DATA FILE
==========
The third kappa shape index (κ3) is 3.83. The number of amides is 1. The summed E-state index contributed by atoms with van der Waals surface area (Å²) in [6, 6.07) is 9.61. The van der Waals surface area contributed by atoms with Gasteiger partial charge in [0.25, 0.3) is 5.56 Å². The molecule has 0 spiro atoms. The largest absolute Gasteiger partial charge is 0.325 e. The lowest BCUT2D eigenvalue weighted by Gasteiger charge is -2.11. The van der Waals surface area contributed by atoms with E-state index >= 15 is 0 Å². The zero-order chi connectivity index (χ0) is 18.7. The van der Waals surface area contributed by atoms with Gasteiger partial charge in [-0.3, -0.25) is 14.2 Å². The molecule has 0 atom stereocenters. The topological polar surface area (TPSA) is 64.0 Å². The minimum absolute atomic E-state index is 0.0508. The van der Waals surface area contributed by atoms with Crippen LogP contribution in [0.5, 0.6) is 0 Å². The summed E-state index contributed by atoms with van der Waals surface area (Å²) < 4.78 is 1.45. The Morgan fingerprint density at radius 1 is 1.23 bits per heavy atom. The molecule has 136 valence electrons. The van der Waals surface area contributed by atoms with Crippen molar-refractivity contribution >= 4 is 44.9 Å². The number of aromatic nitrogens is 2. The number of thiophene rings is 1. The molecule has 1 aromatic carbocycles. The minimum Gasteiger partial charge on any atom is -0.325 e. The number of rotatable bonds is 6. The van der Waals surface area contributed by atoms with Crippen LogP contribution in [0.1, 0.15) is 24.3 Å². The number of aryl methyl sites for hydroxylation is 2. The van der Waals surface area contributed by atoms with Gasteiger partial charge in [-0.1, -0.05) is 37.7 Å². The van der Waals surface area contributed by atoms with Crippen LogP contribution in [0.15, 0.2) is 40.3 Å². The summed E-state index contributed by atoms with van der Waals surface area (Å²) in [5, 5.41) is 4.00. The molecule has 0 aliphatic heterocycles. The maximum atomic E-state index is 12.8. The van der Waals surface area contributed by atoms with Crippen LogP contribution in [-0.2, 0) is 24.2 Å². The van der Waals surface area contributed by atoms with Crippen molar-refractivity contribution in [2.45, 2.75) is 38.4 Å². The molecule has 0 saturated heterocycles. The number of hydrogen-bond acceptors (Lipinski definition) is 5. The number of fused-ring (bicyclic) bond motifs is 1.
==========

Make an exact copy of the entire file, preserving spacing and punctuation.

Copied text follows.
The third kappa shape index (κ3) is 3.83. The number of amides is 1. The summed E-state index contributed by atoms with van der Waals surface area (Å²) in [6, 6.07) is 9.61. The van der Waals surface area contributed by atoms with Gasteiger partial charge in [0.25, 0.3) is 5.56 Å². The molecule has 0 spiro atoms. The largest absolute Gasteiger partial charge is 0.325 e. The lowest BCUT2D eigenvalue weighted by Gasteiger charge is -2.11. The van der Waals surface area contributed by atoms with E-state index >= 15 is 0 Å². The zero-order chi connectivity index (χ0) is 18.7. The van der Waals surface area contributed by atoms with Gasteiger partial charge in [-0.3, -0.25) is 14.2 Å². The molecule has 0 atom stereocenters. The topological polar surface area (TPSA) is 64.0 Å². The minimum absolute atomic E-state index is 0.0508. The van der Waals surface area contributed by atoms with Crippen LogP contribution in [0.5, 0.6) is 0 Å². The summed E-state index contributed by atoms with van der Waals surface area (Å²) < 4.78 is 1.45. The Morgan fingerprint density at radius 1 is 1.23 bits per heavy atom. The molecule has 136 valence electrons. The van der Waals surface area contributed by atoms with Crippen molar-refractivity contribution >= 4 is 44.9 Å². The number of aromatic nitrogens is 2. The number of thiophene rings is 1. The molecule has 1 aromatic carbocycles. The minimum Gasteiger partial charge on any atom is -0.325 e. The number of rotatable bonds is 6. The van der Waals surface area contributed by atoms with Crippen LogP contribution in [0.1, 0.15) is 24.3 Å². The number of aryl methyl sites for hydroxylation is 2. The van der Waals surface area contributed by atoms with Gasteiger partial charge in [-0.1, -0.05) is 37.7 Å². The van der Waals surface area contributed by atoms with Crippen LogP contribution in [0.15, 0.2) is 40.3 Å². The summed E-state index contributed by atoms with van der Waals surface area (Å²) in [5, 5.41) is 4.00. The molecule has 0 aliphatic heterocycles. The maximum atomic E-state index is 12.8. The van der Waals surface area contributed by atoms with Crippen LogP contribution in [-0.2, 0) is 24.2 Å². The van der Waals surface area contributed by atoms with Crippen molar-refractivity contribution in [2.45, 2.75) is 38.4 Å². The molecule has 0 saturated heterocycles. The number of hydrogen-bond acceptors (Lipinski definition) is 5. The number of fused-ring (bicyclic) bond motifs is 1.